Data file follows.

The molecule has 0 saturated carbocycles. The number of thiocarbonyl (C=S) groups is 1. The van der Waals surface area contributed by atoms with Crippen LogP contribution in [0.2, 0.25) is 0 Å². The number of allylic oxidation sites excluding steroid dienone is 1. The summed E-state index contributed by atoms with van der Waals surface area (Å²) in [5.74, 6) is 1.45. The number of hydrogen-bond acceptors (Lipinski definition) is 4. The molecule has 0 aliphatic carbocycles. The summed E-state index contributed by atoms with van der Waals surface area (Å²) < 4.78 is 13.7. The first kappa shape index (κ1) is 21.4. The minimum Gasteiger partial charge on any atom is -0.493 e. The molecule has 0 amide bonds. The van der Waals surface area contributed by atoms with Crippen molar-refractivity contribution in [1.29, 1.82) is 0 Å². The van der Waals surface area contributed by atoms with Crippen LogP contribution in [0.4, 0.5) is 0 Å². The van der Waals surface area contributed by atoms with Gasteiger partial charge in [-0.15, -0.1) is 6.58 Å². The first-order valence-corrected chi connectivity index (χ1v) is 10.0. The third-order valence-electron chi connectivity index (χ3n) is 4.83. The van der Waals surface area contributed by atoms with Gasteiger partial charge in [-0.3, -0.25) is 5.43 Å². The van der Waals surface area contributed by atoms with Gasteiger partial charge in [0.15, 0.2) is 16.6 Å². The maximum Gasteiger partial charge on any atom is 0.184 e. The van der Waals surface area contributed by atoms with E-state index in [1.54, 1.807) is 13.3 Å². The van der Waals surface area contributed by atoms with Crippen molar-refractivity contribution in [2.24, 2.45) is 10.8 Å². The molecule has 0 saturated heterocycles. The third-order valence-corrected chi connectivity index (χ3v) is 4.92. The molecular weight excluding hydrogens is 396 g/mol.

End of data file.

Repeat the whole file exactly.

The molecule has 0 saturated carbocycles. The number of thiocarbonyl (C=S) groups is 1. The van der Waals surface area contributed by atoms with Crippen LogP contribution in [0.2, 0.25) is 0 Å². The number of allylic oxidation sites excluding steroid dienone is 1. The summed E-state index contributed by atoms with van der Waals surface area (Å²) in [5.74, 6) is 1.45. The number of hydrogen-bond acceptors (Lipinski definition) is 4. The molecule has 0 aliphatic carbocycles. The summed E-state index contributed by atoms with van der Waals surface area (Å²) < 4.78 is 13.7. The first kappa shape index (κ1) is 21.4. The minimum Gasteiger partial charge on any atom is -0.493 e. The molecule has 0 amide bonds. The van der Waals surface area contributed by atoms with Crippen molar-refractivity contribution in [1.29, 1.82) is 0 Å². The van der Waals surface area contributed by atoms with Crippen LogP contribution in [0.4, 0.5) is 0 Å². The van der Waals surface area contributed by atoms with Gasteiger partial charge in [-0.15, -0.1) is 6.58 Å². The first-order valence-corrected chi connectivity index (χ1v) is 10.0. The third-order valence-electron chi connectivity index (χ3n) is 4.83. The van der Waals surface area contributed by atoms with Gasteiger partial charge in [-0.3, -0.25) is 5.43 Å². The van der Waals surface area contributed by atoms with Gasteiger partial charge in [0.15, 0.2) is 16.6 Å². The maximum Gasteiger partial charge on any atom is 0.184 e. The van der Waals surface area contributed by atoms with E-state index in [1.54, 1.807) is 13.3 Å². The van der Waals surface area contributed by atoms with Crippen molar-refractivity contribution in [2.24, 2.45) is 10.8 Å². The molecule has 0 saturated heterocycles. The third-order valence-corrected chi connectivity index (χ3v) is 4.92. The molecular weight excluding hydrogens is 396 g/mol.